In 2014, the total number of persons who had been incarcerated in adult correctional facilities in the United States was 6,852,000 (Prisons, Jails & Probation Overview 1). This number was lower than the total number of persons in correctional facilities in 2013 by 52,200 persons (Prisons, Jails & Probation Overview, 2016). According to the JBS, in 2014, approximately one out of every 36 adults in the United States were under at least one system of correctional management. (Glaze and Kaeble, 2014). This statistic was equivalent to about 2.8 percent of all adults living in the United States (Glaze and Kaeble, 2014). In 2016, although the number of people under incarceration has slightly declined in the United States, the impact of the high incarceration rate is significant on the countrys economy. There are several impacts that the high incarceration rate has had on the society and economy of the U.S.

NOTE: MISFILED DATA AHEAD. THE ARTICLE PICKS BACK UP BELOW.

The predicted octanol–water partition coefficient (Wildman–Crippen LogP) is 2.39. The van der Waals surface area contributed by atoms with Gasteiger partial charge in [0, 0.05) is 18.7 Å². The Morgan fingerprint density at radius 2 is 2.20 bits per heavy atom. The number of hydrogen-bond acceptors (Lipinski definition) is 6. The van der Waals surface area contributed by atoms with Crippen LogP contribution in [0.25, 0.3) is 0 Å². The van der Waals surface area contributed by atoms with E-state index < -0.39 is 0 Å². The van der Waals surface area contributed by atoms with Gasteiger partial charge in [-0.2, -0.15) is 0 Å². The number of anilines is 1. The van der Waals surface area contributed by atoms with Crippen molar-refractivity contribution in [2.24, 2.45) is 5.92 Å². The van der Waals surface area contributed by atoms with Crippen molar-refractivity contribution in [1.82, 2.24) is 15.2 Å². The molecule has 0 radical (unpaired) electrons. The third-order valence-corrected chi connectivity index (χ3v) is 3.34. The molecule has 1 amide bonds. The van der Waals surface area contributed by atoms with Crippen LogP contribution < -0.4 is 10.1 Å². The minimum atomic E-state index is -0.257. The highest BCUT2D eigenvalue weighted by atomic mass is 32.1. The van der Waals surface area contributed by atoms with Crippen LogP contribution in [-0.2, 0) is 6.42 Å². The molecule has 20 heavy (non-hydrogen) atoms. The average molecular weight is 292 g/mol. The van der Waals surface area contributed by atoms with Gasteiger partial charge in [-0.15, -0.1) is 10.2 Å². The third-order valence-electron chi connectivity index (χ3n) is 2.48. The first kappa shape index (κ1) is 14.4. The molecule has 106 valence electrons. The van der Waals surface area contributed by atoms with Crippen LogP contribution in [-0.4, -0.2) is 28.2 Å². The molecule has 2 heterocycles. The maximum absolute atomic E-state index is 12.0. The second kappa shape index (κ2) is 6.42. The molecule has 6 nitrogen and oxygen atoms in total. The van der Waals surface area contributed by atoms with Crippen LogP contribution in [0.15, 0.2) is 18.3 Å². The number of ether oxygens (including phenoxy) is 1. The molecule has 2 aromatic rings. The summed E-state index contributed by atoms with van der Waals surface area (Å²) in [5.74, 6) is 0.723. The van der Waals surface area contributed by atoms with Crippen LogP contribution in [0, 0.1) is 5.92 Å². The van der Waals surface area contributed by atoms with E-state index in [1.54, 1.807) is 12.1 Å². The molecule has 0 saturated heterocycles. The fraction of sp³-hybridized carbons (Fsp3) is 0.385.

According to an article published by Femer (2016) on the Huffington Post, the United States government spends over $80 billion on incarceration as well as over $270 billion annually on the entire criminal justice system. (Femer, 2016). This is a significantly high proportion of the estimated $4 trillion annual budget for the whole country (Femer, 2016). That is at the federal, state as well as local levels. The United States hires 2.5 times more correctional officers per the total population as compared to all the other countries in different parts of the world (CRFB, 2015). In addition, according to Femers publication, in 2013, 11 states in the U.S. spent more funds on incarcerating persons than on higher education (CRFB, 2015).